When it comes to keeping neighborhoods safe, a visible police presence can go a long ways toward deterring would-be criminals. That’s why the new foot patrols in both Bluefield and Princeton are welcomed.
Officers with the Princeton Police Department have been pounding the pavement since May. The foot patrols in Princeton have been focused on the Mercer Street area. Acting Princeton Police Chief J.W. Howell hopes the presence of the officers will help area business owners while also cutting down on prostitution and public intoxication.
While foot patrols on Mercer Street were a common sight in past years, the practice had been curtailed in recent summers due to manpower shortages. But the Princeton Police Department is now back up to full strength, and able to resume the foot patrols, according to Howell.
The city of Bluefield is planning to begin its foot patrols Aug. 2, Bluefield City Manager Jim Ferguson announced during a meeting of the city Board of Directors last week.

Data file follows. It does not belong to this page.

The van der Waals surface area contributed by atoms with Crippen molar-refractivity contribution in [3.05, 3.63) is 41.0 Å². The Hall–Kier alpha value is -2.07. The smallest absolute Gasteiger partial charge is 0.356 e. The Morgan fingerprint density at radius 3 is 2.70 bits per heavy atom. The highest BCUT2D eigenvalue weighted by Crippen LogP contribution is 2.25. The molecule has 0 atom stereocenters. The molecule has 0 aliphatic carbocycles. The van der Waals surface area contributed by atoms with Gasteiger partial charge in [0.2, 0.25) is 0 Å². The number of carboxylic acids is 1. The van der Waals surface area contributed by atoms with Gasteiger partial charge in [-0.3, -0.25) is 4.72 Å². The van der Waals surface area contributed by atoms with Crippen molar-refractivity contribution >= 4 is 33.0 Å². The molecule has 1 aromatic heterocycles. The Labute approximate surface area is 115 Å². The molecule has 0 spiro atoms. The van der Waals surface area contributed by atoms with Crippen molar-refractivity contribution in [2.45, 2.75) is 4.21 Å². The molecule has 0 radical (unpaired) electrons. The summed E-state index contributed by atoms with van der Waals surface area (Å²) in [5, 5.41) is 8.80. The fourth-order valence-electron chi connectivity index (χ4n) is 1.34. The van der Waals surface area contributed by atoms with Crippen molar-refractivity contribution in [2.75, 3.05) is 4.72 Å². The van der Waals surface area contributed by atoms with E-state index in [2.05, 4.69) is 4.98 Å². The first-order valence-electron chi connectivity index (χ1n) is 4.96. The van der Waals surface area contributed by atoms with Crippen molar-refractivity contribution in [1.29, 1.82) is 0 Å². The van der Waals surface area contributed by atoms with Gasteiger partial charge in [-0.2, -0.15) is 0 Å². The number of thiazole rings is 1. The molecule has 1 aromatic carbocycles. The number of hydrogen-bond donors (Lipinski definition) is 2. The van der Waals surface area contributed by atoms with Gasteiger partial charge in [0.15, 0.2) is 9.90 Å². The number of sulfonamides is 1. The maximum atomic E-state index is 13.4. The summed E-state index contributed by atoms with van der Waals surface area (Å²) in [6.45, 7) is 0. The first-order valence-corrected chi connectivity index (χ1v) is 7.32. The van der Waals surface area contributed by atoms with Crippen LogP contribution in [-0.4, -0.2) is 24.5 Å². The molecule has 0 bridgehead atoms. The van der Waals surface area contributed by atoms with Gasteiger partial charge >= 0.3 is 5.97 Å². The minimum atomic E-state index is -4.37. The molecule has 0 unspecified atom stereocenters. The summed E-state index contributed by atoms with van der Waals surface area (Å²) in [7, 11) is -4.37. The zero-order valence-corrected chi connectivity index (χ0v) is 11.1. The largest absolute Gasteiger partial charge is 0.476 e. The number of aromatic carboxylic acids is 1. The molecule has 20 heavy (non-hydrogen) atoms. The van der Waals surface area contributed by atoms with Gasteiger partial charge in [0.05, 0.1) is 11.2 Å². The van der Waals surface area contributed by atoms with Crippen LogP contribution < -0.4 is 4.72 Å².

Bluefield Police Chief D.M. Dillow is planning to have foot patrols in both the downtown and South Bluefield areas. Dillow has been working on the foot patrol plan since becoming chief of police earlier this year. He says the patrols would be mostly during the summer months and during the day.
Some officers are now undergoing training in Bluefield. One parking enforcement officer will patrol on foot in the downtown area along with a regular police officer.
“Hopefully this will help eliminate the perception that downtown is not safe,” Dillow said after last week’s meeting of the Bluefield Board of Directors.
In September, the officer on foot patrol will rotate to school duty in Bluefield, and go on foot patrol when available. Mercer County schools open Aug. 15, but foot patrols will continue into September, or until the weather begins to change, according to Dillow.
The foot patrols are important, and welcomed in both cities.
Property owners, and business owners, should feel safer with an increased police presence that includes foot patrols. Having an officer walking on foot in your community provides an added sense of security. The visible police presence also is a tremendous deterrent to crime. The foot patrols also provide opportunities for interactions between the officers and citizens. And that’s a good thing. Citizens should be able to see — and talk — to the officers who are patrolling their communities.
It is our hope that foot patrols — and perhaps even bike patrols in the future — can continue in both cities.